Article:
The forces “failed to understand their legal duties in respect of protest” and “failed to conduct a proper assessment of the proportionality of their actions”.

The inquiry also found:

– The Met “increased the risk to both officers and civilians” by failing to work with the proposed organisers of the vigil, to facilitate a planned and safe event – which “created the conditions for their later enforcement intervention”. Covid-19 risks were not considered and taking action “may have increased the risk of Covid-19 transmission at the vigil.”

– Avon and Somerset officers “faced real violence but failed to distinguish between those protesting peacefully and those engaged in acts of violence” and used “excessive force against peaceful protestors”.

HMICFRS inspectors were also criticised for appearing not to take into account testimony from people at the vigil in its review – something described as a “significant failing” by the parliamentary group which said made it “impossible” to give the watchdog’s findings “full weight.”

But the report acknowledged police were put in “difficult situations” due to the “ambiguity” of coronavirus rules.

Scrapping new proposed powers to limit the right to peaceful demonstrations has been suggested as an amendment to the Bill, alongside a code for policing protests.

In a statement, Avon and Somerset Police said: “We always welcome transparency and accountability but we strongly refute some of the findings of this report relating to the policing of protests in Bristol.

“During the period the report covers, the law was not sufficiently clear as to whether peaceful protest was lawful under Covid-19 regulations and all forces were interpreting them as best as they were able to.

“We reject any suggestion we did not facilitate peaceful demonstrations on the day of the riot and for subsequent protests.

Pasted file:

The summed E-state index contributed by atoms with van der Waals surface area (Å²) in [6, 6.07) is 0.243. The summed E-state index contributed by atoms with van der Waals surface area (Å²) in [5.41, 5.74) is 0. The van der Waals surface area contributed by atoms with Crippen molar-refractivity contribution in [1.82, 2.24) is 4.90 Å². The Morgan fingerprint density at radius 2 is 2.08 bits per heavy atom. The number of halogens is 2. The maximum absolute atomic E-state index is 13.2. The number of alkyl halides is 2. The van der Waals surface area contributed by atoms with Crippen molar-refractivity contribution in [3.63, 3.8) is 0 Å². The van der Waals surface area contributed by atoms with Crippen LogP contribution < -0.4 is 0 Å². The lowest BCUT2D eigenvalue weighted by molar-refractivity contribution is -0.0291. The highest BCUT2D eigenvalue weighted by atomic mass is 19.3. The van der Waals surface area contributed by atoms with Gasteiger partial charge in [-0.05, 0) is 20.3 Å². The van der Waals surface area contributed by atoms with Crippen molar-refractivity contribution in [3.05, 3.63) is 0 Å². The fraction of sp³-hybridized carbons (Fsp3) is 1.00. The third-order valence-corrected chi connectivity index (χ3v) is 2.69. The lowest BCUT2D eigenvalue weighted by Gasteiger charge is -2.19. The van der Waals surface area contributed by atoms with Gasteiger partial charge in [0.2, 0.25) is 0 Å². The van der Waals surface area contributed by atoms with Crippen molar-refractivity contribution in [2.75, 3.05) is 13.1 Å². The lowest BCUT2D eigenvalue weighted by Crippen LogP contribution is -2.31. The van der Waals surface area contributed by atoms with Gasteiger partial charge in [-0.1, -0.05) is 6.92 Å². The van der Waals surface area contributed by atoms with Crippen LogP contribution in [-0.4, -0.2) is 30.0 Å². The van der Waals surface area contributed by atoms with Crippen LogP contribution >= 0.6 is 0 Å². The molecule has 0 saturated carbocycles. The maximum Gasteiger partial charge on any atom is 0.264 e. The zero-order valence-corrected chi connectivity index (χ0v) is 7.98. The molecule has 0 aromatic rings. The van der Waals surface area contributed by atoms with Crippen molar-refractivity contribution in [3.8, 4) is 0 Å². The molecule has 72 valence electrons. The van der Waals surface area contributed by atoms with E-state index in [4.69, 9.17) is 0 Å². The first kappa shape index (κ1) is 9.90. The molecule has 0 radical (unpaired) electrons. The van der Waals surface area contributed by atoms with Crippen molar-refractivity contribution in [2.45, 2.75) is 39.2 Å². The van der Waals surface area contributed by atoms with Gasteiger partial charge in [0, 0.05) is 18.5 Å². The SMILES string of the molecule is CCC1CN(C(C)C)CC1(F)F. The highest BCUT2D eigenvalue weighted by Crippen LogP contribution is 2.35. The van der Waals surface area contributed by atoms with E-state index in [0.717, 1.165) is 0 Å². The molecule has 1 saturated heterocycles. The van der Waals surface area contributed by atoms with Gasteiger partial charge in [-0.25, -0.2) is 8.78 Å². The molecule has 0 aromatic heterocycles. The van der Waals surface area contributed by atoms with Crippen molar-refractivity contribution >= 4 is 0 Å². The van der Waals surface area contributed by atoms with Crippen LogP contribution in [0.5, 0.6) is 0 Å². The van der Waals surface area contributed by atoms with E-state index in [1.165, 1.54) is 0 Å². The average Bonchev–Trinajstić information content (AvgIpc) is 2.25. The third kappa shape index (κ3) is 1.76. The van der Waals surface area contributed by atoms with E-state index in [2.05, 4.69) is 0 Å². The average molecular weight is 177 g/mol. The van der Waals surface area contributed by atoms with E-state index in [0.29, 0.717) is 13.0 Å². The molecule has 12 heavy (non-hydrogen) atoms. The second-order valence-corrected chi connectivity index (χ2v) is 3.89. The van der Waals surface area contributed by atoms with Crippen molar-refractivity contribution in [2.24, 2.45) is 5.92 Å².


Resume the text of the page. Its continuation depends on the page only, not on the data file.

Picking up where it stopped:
“We absolutely recognised their right to peaceful protest but we had to balance the significant risk to public health, taking into consideration the regulations in place at the time, and the rights of the wider public to go about their daily lives without disruption.”

Avon and Somerset police said they rejected any suggested they 'did not facilitate peaceful demonstrations." Credit: PA

Assistant Commissioner Louisa Rolfe, from the Metropolitan Police Service, said: “Following the Sarah Everard vigil on Clapham Common, Her Majesty’s Inspector of Constabulary conducted a thorough review of the policing response, examining in detail the actions of officers both before and during the vigil.

“That report made it clear that police officers acted proportionately and did their very best to peacefully disperse the gathering, demonstrating patience and restraint.

“I stand by the actions of those officers who policed the events on Clapham Common. Those officers were met with an extraordinarily challenging circumstance and demonstrated the highest degree of professionalism in their engagement with those gathering. Officers followed national guidance on the policing of the coronavirus regulations, only taking enforcement action as a very last resort.”